At the first meeting of the year for the Stevensville Town Council, Mayor Brandon Dewey read a December 28, 2020 letter from the Ravalli County Sheriff’s Office, signed by County Sheriff Steve Holton and County Attorney Bill Fulbright.
The letter stated, in part:
“As you are likely aware, a County Sheriff’s law enforcement authority in the state of Montana extends over the entire county, including all municipalities and townships within the county. While custom may allow for a different arrangement, the primary duty of enforcement falls on the Sheriff. Accordingly, this is notification that, effective immediately, the Ravalli County Sheriff’s Office will assume jurisdiction and primary investigation of all felony crimes committed from this date forward within the Stevensville Town limits…”
The letter stated that, due to the staffing level of the Stevensville Police Department, the county has responded to calls for service on crimes within Stevensville and has retained primary jurisdiction and investigation of those calls, which will continue. Reports of felony crimes in Stevensville received by the 911 Center will be dispatched to Sheriff’s Office personnel. If a Stevensville Police officer also responds, RCSO will direct the response and the investigation. Stevensville Police Department will be required to report all felony crimes to the RCSO for transfer of the investigation. RCSO will continue to provide backup, if necessary, on misdemeanors. The letter states that Stevensville Police Officers “will only perform law enforcement functions within the jurisdictions of the Town of Stevensville. Requests for Mutual Aid outside of the Town of Stevensville will come specifically from the law enforcement agency having jurisdiction.
According to the Stevensville Police Department report, the department had 799 calls for service in 2020, and assisted the Sheriff’s Office 79 times. It was unclear from the report how many times the Sheriff’s Office had assisted Stevensville.
The mayor said he has consulted with legal counsel and they are “perplexed by the Sheriff’s directive that frankly undercuts our police department and doesn’t do much justice to the fact that our staff is capable of handling felony investigation. We’re still vetting the legality of the county’s letter in demanding that felonies are handled in a certain way in Stevensville,” said Mayor Dewey. “We don’t think it is legal.”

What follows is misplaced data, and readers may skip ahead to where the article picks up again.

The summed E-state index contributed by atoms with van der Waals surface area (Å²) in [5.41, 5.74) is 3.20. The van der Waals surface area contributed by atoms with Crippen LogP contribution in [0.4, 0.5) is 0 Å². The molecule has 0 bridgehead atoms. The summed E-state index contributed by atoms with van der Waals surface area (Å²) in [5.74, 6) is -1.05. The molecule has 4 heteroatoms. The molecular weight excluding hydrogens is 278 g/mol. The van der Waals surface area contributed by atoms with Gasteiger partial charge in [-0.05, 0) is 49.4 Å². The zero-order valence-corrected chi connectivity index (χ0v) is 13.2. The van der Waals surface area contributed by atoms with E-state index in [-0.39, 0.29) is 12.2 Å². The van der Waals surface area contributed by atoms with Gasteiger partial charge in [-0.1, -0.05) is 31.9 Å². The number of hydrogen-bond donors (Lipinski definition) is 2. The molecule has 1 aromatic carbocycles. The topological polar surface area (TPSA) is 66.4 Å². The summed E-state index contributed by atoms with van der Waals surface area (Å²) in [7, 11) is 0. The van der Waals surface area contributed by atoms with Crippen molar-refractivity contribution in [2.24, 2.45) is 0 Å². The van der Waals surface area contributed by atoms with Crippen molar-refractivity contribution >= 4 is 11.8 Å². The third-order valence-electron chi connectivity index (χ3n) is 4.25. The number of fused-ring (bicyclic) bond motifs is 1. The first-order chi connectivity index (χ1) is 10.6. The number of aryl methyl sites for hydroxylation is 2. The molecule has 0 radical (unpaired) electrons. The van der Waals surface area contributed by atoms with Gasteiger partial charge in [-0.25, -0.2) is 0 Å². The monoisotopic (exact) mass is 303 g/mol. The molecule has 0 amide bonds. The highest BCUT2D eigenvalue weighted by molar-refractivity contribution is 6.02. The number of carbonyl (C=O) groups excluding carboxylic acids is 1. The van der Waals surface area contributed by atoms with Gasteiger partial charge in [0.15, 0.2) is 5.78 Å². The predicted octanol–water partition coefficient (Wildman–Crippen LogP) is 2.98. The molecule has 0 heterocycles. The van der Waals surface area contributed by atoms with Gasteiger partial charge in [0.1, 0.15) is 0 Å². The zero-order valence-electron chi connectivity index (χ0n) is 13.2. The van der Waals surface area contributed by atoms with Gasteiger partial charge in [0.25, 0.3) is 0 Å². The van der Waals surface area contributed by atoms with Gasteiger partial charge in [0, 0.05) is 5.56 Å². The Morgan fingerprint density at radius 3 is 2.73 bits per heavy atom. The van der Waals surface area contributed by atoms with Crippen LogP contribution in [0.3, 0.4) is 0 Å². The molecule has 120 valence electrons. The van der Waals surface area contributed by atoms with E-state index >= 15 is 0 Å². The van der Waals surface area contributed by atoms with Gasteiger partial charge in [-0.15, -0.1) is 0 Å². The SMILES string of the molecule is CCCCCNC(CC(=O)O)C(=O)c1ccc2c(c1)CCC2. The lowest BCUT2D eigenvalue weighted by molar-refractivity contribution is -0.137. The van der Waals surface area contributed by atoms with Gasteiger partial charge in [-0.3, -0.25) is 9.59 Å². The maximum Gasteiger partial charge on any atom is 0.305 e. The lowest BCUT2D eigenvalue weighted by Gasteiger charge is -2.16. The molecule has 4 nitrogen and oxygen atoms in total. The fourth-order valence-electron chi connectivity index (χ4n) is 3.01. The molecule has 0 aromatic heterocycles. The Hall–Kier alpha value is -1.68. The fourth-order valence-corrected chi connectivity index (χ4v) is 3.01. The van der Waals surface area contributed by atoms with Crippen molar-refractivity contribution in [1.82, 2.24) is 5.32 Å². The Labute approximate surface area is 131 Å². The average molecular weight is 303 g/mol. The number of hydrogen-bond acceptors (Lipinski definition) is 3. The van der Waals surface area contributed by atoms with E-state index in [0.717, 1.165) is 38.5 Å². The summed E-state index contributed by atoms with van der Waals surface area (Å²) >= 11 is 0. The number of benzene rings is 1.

The mayor said the letter helps the cause of addressing the recent staffing history of the police department. “We’ve taken steps in good faith to alleviate the staffing challenges and just in the last year we’ve seen good progress, but Chief Marble’s departure set us back,” said the mayor.
The council discussed the possibility of adding staff to the police department. Interim Police Chief Ellington is recommending adding two officers, for a total of six, which would allow for 24/7 coverage. He said there are enough vehicles and equipment to adequately equip six officers, but the mayor said sustainable funding has not been secured. The Town is currently reviewing applications for the position of Chief of Police. The mayor stated that there is $172,000 remaining in the police department’s budget halfway through the fiscal year. From last March through November, the CARES Act has been covering the wages of the police officers and the police clerk. That money is not reflected in the expenditure budget, so there is actually some additional money available there. The mayor said there would be enough to fund an additional officer for one year, but after that the Town would have to look at other options such as grants. He said it would require about $110,000 to fund two additional officers, and the money is just not there right now.
Council member Paul Ludington suggested the council look at the possibility of a public safety levy. The mayor said that in 2018, the council considered a contract with Ravalli County for law enforcement services, as well as a public safety levy. Both options were very unpopular with the public and the council did not move forward on either of them.
The mayor said he would send out a survey to the public regarding their thoughts about the Stevensville Police Department, with some language included about a public safety levy.
In other business, the council:
• approved updates to the Personnel Policy, adding a prohibition against bullying, and clarifying the grievance process;
• confirmed John Ellington as Interim Police Chief;
• approved an amendment to Task Order #3 on the Airport Improvement Project;
• approved emergency paid sick leave for COVID-19 related absences, to fill in the gap left with the end of CARES Act funding;
• approved a two-year contract with Construct Montana, LLC for building inspection services at a cost of 80% of the building fees. Financial Officer Robert Underwood said that there is a shortage of building inspectors at this time. Tim Nisly, owner of Construct Montana, LLC, is a former building inspector who recently started his own firm and now provides full services to various municipalities including Hamilton.
The mayor also mentioned that he is hoping to once again hold in-person council meetings at the North Valley Public Library, starting with the next regular meeting on January 27.
Victoria Howell ca be contacted at [email protected] or 406-207-8793.